Stephen King’s horror novella The Mist was part of his 1980’s horror anthology Dark Forces. It first found new life as a 2007 feature film of the same name directed by Frank Darabont, who at one time was an executive producer of AMC’s The Walking Dead. A decade later, this fearsome suspension of minute drops of water is adrift yet again in a new scripted series on Spike.
As someone who feels stuck somewhere between being a Gen-Xer and a Millennial, I’m not as familiar with the source material as some of the Baby Boomers shaking their heads right now might be. That said, I do know the name Stephen King and I am fully aware of his exceptional storytelling and how it combines mind-numbing suspense and bone-chilling horror with genuinely well-rounded and realistic characters. (Also, he was damn good as that creepy "cleaner" in that one episode of Sons of Anarchy.)
Enter Spike’s version of the story (written by series creator Christian Torpe along with Stephen King and Amanda Segel), which takes place in the fictional town of Bridgeville, Maine. Bridgeville is the kind of small town a native New Yorker like myself cringes at the idea of. This close-knit little waterfront town surrounded by mountains seems like one big beautiful suburb, at least until one looks close enough to see the dirt under its nails. It’s a place where classic “American” ideas like being a man, being good at high school sports and having “earned” intercourse by doing so are all synonymous. You know, the kind of place where small-minded parents actually believe that sex education leads to teen sex as opposed to its prevention, and where the police are probably the high school jocks of old, because everyone who lives there worships the local high school football team.
Obviously, I’m not a huge fan of Bridgeville’s locals. Fortunately, the more forward-thinking townsfolk seem to be the main protagonists of the series; they include school teacher Eve Copeland (Alyssa Sutherland), her husband Kevin (Morgan Spector) and their teenage daughter Alex (Gus Birney). Alex’s friend Adrian (Russell Posner) is another one of these forward-thinkers and seems to be whatever the white version of “woke” is when it comes to this small town’s group mentality and behavior.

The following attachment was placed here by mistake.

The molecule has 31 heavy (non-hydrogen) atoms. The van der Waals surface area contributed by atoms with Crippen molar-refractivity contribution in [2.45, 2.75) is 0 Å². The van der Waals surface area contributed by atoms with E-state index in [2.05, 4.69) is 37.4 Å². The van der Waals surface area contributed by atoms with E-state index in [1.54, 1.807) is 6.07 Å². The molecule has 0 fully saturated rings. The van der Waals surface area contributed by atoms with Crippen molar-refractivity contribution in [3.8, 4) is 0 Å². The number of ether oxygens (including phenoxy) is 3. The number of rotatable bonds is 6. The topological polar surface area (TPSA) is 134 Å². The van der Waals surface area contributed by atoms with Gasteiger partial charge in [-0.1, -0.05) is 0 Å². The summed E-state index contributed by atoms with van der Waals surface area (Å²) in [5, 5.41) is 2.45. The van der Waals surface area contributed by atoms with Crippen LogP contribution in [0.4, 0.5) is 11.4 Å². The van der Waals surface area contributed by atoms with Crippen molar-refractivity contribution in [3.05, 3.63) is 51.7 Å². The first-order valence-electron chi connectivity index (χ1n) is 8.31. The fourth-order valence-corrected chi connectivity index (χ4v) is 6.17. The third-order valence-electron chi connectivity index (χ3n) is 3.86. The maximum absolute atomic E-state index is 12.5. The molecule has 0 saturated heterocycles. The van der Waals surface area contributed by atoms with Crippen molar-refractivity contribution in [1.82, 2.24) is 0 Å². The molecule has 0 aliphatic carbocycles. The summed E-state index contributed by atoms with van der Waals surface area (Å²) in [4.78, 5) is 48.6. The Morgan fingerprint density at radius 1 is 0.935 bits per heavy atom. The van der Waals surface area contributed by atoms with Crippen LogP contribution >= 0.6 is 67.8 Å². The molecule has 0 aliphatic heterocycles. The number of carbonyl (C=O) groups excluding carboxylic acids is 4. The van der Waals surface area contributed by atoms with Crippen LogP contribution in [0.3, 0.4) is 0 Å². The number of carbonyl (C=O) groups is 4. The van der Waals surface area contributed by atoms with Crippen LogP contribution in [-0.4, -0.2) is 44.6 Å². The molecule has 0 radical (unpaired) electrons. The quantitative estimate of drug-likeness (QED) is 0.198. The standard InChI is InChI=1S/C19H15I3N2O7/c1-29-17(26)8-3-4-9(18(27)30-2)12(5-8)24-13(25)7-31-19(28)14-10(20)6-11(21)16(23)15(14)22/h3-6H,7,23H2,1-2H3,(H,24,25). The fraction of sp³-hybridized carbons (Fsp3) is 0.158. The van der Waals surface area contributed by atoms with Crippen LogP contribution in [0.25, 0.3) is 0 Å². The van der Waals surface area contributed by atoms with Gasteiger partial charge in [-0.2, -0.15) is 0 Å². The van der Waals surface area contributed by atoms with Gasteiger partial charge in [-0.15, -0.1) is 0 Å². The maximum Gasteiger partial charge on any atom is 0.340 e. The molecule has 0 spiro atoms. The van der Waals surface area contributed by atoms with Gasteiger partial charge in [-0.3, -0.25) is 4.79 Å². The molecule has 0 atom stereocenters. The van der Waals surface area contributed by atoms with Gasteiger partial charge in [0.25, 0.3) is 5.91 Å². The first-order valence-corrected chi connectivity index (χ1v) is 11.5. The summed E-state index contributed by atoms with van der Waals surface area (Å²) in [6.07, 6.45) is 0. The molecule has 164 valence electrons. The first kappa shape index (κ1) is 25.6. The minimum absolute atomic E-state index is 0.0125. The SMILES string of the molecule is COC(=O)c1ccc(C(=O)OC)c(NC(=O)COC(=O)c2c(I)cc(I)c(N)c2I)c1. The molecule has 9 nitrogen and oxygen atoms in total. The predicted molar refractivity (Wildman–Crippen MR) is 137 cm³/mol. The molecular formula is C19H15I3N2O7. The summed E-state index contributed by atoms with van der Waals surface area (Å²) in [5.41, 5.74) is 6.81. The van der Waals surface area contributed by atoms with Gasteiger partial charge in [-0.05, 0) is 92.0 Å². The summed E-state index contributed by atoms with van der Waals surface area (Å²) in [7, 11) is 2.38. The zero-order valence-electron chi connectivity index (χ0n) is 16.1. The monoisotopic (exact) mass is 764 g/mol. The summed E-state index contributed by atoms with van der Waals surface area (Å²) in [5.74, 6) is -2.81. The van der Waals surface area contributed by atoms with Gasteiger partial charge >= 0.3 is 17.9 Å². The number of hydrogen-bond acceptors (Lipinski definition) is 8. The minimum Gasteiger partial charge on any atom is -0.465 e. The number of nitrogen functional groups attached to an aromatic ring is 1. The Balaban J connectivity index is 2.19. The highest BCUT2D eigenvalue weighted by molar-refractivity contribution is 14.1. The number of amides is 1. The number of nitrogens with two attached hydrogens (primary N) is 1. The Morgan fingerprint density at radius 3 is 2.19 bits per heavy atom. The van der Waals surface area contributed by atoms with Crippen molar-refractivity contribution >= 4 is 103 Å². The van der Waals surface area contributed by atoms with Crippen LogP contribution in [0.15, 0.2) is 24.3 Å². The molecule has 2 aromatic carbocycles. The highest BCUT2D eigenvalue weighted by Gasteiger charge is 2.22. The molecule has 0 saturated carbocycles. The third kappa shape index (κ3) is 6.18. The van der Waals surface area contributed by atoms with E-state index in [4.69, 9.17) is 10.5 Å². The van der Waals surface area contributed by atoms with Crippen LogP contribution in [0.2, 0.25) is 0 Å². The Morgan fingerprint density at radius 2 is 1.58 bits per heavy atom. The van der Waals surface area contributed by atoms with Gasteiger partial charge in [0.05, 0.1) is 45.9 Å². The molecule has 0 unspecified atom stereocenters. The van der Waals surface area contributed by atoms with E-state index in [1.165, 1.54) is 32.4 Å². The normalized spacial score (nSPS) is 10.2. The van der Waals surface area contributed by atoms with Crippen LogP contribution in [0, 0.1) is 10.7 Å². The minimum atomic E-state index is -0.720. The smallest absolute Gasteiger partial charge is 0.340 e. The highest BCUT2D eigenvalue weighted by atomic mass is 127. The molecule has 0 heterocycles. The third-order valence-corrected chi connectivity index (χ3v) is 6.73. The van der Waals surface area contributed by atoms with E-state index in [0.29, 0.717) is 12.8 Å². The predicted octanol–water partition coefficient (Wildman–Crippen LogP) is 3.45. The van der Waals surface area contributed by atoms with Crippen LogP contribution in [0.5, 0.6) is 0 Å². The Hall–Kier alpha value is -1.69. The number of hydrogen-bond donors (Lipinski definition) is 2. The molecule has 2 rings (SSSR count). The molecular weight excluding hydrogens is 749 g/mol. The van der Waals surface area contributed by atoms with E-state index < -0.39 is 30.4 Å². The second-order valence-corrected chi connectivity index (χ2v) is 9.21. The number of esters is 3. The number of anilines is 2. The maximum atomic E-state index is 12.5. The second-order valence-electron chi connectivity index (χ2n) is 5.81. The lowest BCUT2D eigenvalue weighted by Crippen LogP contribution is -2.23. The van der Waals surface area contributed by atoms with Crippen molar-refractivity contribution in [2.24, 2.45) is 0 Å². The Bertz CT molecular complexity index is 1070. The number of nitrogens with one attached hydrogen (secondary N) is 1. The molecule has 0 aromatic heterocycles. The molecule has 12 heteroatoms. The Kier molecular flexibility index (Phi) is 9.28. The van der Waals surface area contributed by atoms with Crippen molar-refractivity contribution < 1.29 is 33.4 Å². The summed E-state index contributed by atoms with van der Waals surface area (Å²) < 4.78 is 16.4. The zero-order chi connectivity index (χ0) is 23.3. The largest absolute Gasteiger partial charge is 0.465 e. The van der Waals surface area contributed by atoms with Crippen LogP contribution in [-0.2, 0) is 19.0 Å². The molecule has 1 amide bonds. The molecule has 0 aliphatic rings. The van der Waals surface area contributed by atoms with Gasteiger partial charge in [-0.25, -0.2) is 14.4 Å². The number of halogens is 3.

The pilot episode opens with a memory-loss stricken soldier named Bryan Hunt (Okezie Morro) waking up in the woods outside of Bridgeville, accompanied by his canine companion Rufus. As Hunt tries to piece things together, poor Rufus runs off into a thick and blinding wall of mist that’s been slowly making its way down the mountainside. Needless to say (this being a Stephen King story and all), the dog doesn’t make it out of the mist. The sudden and startling demise of his four-legged friend sends Hunt running away from the mist and its apparently deadly contents -- whatever they may be -- and towards the unsuspecting town of Bridgeville, where the mist seems to be heading.
Without giving too much away, a good portion of the first episode focuses on painting the town as just small and close-minded enough to be helplessly unjust in a way that made me truly loathe some of the supporting characters in almost record time. Then, like a barely translucent wall of hope, in rolls the mist. Now, it’s not much of a spoiler to say that this fog is nota good thing -- mainly because nothing, human or otherwise, that goes in for too long stands a chance of coming back out -- but one thing is very certain: The mist is a much-needed equalizer. All these horrible people introduced to us are now in the same boat as the town’s handful of open-minded individuals, surrounded by the deadly mist that’s engulfed their beautiful little town. And although it's human nature to want to see the characters we identify with survive, any of the main characters’ hypothetical deaths would absolutely be worth it if it also meant seeing one of these shitty townies get their comeuppance.
Stephen King likes to combine science-fiction, horror and elements of the supernatural in his work, but it’s his use of these horror scenarios as conversations about human nature that truly stands out. Without the mist itself, this show could’ve easily ended up being a drama that tackled small town social issues that echo the major ones our nation is currently facing. The introduction of this outside element puts all of those issues on one side of a scale, the other side of which contains just one: imminent danger.
The Mist is a must-watch, though sometimes maybe for the wrong reasons. It coaxed some fairly strong opinions out of me in a short amount of time, and the ambiguously deadly nature of its titular unnatural occurrence made me excitedly anticipate the future of this fictional town in Maine (a state that’s filled to the brim with supernatural peril according to King’s works). Horror fan or no, Millennial or Gen-Xer, one thing The Mistis good at is piquing curiousity. Consider mine piqued, because if nothing else I’ll be tuning in just to see who gets it next.
The Mist is telecast Thursday night at 9 p.m. on Spike.
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